Never try to outdo your mum because you will NEVER win

Have you ever been in a conversation with your mother about your experiences of motherhood and how tough you found it at times before she stopped you in your tracks to remind you of how much tougher it was 'in her day'? Yes, sound familiar? Exactly how far do you get before she stops you?

For me, I generally don't get past the hospital when I went in to give birth before she interjects. And something that I have come to learn from having these conversations with my mother is that I will NEVER win. She will always trump my experience. Whatever hardship I feel I have endured, you can be sure she has endured harder - ten times harder.

This all happened recently when I met my mum and two sisters for coffee one Saturday afternoon. My younger sister is currently five months pregnant with her first baby so naturally the excitement is growing and the baby talk was plentiful around the table. And with that of course came the joking and jibing like "Ha ha ha, your life is over soon", and "Enjoy the sleep now because it will be a very long time before you have a proper night's sleep again" and "Get out now and enjoy yourself because when junior arrives your social life will disappear."

But after the joking subsided and we all stopped giggling at my little sis, I turned to her and assured her that really there was nothing to worry about because as hard as the first few months will be (especially with your first baby when you haven't got a clue), we will all be there for her whenever she needs it.

This led me to then reflect on how hard I found it initially with my first daughter, even in the hospital after she was born. The absolute exhaustion, the failed attempts at trying to breast feed her, the crying and weeping when I couldn't make it work, bringing her home and feeling completely terrified at times because I felt like I didn't know what I was doing. But at this point (and this has happened before), my mother turned to me with a look of surprise and confusion on her face and said "I don't know what you're talking about, I never had any of those problems when you were babies".

I took a long deep breath because I knew how this was going to go. The same way it always goes. She then proceeded to inform us that we were all great babies who rarely gave her a sleepless night.

According to her we all just lay in our cot each night and slept straight through. "I don't understand all this talk about babies not sleeping and mothers not getting any sleep, there was none of that in my day", she said as she waved her hands dismissively.

And lo, here it comes, her killer phrase that makes my blood pressure rise and my eye twitch – “In my day we just got on with it”.

I can’t tell you how deflated I feel every time I hear her utter those words. It makes me feel about two inches tall. Suddenly every problem or difficulty I experienced as a mother has been reduced to nothing, and in the space of about two minutes. Yes, when she chooses to my mum is the queen of downsizing.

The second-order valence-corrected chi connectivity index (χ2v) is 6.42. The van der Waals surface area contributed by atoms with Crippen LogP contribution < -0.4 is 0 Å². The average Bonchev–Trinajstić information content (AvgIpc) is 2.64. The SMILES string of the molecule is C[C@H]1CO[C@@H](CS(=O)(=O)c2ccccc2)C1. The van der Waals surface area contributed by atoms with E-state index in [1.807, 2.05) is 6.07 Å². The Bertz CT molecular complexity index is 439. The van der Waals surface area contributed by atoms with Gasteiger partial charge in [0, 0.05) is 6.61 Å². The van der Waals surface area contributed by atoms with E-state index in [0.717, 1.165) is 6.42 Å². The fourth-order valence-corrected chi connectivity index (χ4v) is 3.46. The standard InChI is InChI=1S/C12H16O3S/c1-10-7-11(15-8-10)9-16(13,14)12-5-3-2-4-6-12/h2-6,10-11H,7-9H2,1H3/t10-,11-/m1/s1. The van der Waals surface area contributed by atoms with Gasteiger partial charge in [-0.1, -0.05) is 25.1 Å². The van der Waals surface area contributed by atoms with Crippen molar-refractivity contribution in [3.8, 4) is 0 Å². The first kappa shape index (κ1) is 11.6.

I did my very best to hold it together as I calmly said back to her "Mum, that can't be true, we couldn’t have been good for you ALL of the time. There must be a lot of things that you just forget". She doesn't like it when I say this so straight away she sat up in her chair and declared indignantly "I do not forget, I remember everything as if it was yesterday".

She then proceeded to inform us that not only does she remember everything clearly but also “Back in my day there was none of this fancy equipment either that all of you have today. Oh no, there were no such things as sterilisers or monitors. For that matter we didn’t even have a washing machine”, with a sharp nod of her head. And she wasn’t finished – “We didn’t have disposable nappies either.

"We used cloth nappies so every morning I got up and I washed all of the nappies by hand in a basin and then hung them out to dry. That’s right”, she nodded. And then just to give one final blow she repeats it again, “But I didn’t mind. I just got on with it”.

The whole time she is talking I feel as if I am continuously shrinking until by the time she is finished I am about 10cm tall in my seat. A tiny little figure sitting in front of her, completely inferior and dwarfed by her martyrdom. Don’t get me wrong I completely acknowledge that my mum had a lot less of everything when we were babies.

She was also much younger than me having children and she had much less money to survive on. Plus I know she had very little help from my dad whereas my husband today is fantastic and plays an active role in raising our two ducklings.

But what I don’t like is being made to feel that although I have a lot more than she had that my struggles are any less significant than hers.

Even with more money and equipment I still struggled with the foundations of motherhood, hugely at times and I would like to be able to speak out about this every now and then without constantly being made to feel like I am simply whinging for no good reason.

But I have yet to ‘win’ a discussion with her - not that it’s about winning per se, it’s more about being acknowledged. I mean, everyone is entitled to their feelings right? Oh and for the record I vow to never ever do this to my own daughters. I just hope I stick to my word.

My name is Tracey Carr and four years ago I stopped working to become a stay-at-home mum to my two little girls, something which has been a rollercoaster ride to say the least. My blog is a quest to try and re-discover myself as I journey through motherhood and to hopefully help redefine the whole concept of what we know a ‘housewife’ to be.

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